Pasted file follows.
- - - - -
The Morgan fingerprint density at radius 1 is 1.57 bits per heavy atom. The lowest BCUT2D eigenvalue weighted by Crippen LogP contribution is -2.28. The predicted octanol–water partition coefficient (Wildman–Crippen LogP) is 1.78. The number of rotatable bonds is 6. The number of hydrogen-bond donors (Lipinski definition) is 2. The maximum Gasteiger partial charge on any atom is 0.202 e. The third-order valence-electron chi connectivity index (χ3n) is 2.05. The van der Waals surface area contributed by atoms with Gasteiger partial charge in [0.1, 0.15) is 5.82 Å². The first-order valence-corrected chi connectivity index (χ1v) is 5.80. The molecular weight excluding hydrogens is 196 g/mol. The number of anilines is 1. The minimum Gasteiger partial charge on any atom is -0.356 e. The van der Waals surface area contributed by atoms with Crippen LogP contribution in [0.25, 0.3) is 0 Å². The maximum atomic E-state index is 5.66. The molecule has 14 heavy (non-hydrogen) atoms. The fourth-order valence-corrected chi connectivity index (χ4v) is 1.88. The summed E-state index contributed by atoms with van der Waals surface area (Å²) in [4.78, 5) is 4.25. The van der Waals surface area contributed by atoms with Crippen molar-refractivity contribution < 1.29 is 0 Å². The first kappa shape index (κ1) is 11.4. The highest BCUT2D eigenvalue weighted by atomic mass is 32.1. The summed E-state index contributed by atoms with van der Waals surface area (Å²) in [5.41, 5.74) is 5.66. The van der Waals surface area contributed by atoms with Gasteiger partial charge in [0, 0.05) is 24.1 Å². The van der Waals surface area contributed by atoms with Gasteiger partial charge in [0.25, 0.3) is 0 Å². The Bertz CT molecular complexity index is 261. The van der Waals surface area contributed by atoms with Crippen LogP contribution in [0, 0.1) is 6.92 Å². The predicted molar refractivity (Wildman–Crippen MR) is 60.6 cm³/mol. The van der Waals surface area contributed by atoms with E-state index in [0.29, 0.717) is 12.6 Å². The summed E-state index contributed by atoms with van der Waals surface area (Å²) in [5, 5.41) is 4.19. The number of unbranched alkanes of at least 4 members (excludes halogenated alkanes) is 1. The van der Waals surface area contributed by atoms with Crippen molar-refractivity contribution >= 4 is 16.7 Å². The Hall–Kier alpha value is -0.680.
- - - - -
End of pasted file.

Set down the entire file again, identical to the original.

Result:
The Morgan fingerprint density at radius 1 is 1.57 bits per heavy atom. The lowest BCUT2D eigenvalue weighted by Crippen LogP contribution is -2.28. The predicted octanol–water partition coefficient (Wildman–Crippen LogP) is 1.78. The number of rotatable bonds is 6. The number of hydrogen-bond donors (Lipinski definition) is 2. The maximum Gasteiger partial charge on any atom is 0.202 e. The third-order valence-electron chi connectivity index (χ3n) is 2.05. The van der Waals surface area contributed by atoms with Gasteiger partial charge in [0.1, 0.15) is 5.82 Å². The first-order valence-corrected chi connectivity index (χ1v) is 5.80. The molecular weight excluding hydrogens is 196 g/mol. The number of anilines is 1. The minimum Gasteiger partial charge on any atom is -0.356 e. The van der Waals surface area contributed by atoms with Crippen LogP contribution in [0.25, 0.3) is 0 Å². The maximum atomic E-state index is 5.66. The molecule has 14 heavy (non-hydrogen) atoms. The fourth-order valence-corrected chi connectivity index (χ4v) is 1.88. The summed E-state index contributed by atoms with van der Waals surface area (Å²) in [4.78, 5) is 4.25. The van der Waals surface area contributed by atoms with Crippen molar-refractivity contribution < 1.29 is 0 Å². The first kappa shape index (κ1) is 11.4. The highest BCUT2D eigenvalue weighted by atomic mass is 32.1. The summed E-state index contributed by atoms with van der Waals surface area (Å²) in [5.41, 5.74) is 5.66. The van der Waals surface area contributed by atoms with Gasteiger partial charge in [0, 0.05) is 24.1 Å². The van der Waals surface area contributed by atoms with Gasteiger partial charge in [0.25, 0.3) is 0 Å². The Bertz CT molecular complexity index is 261. The van der Waals surface area contributed by atoms with Crippen LogP contribution in [0, 0.1) is 6.92 Å². The predicted molar refractivity (Wildman–Crippen MR) is 60.6 cm³/mol. The van der Waals surface area contributed by atoms with E-state index in [0.29, 0.717) is 12.6 Å². The summed E-state index contributed by atoms with van der Waals surface area (Å²) in [5, 5.41) is 4.19. The number of unbranched alkanes of at least 4 members (excludes halogenated alkanes) is 1. The van der Waals surface area contributed by atoms with Crippen molar-refractivity contribution >= 4 is 16.7 Å². The Hall–Kier alpha value is -0.680.